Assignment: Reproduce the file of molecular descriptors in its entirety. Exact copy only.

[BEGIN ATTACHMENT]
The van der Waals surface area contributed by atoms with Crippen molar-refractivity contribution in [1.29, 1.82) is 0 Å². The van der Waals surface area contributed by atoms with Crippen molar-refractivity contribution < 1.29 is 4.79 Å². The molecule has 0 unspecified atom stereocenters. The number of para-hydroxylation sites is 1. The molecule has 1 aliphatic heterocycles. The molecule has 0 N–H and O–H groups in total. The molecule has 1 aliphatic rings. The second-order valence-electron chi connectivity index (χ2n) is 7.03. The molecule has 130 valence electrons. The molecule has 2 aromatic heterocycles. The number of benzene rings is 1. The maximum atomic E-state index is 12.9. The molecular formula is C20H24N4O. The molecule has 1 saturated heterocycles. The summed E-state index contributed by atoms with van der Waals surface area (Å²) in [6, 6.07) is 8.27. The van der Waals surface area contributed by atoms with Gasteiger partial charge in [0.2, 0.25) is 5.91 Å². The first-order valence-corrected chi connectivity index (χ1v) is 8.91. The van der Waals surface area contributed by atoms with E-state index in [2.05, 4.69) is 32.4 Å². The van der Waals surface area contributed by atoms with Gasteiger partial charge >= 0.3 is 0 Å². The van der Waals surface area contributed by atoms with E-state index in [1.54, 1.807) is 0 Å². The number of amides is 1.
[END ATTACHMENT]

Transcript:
The van der Waals surface area contributed by atoms with Crippen molar-refractivity contribution in [1.29, 1.82) is 0 Å². The van der Waals surface area contributed by atoms with Crippen molar-refractivity contribution < 1.29 is 4.79 Å². The molecule has 0 unspecified atom stereocenters. The number of para-hydroxylation sites is 1. The molecule has 1 aliphatic heterocycles. The molecule has 0 N–H and O–H groups in total. The molecule has 1 aliphatic rings. The second-order valence-electron chi connectivity index (χ2n) is 7.03. The molecule has 130 valence electrons. The molecule has 2 aromatic heterocycles. The number of benzene rings is 1. The maximum atomic E-state index is 12.9. The molecular formula is C20H24N4O. The molecule has 1 saturated heterocycles. The summed E-state index contributed by atoms with van der Waals surface area (Å²) in [6, 6.07) is 8.27. The van der Waals surface area contributed by atoms with Gasteiger partial charge in [0.2, 0.25) is 5.91 Å². The first-order valence-corrected chi connectivity index (χ1v) is 8.91. The van der Waals surface area contributed by atoms with E-state index in [2.05, 4.69) is 32.4 Å². The van der Waals surface area contributed by atoms with Gasteiger partial charge >= 0.3 is 0 Å². The van der Waals surface area contributed by atoms with E-state index in [1.54, 1.807) is 0 Å². The number of amides is 1.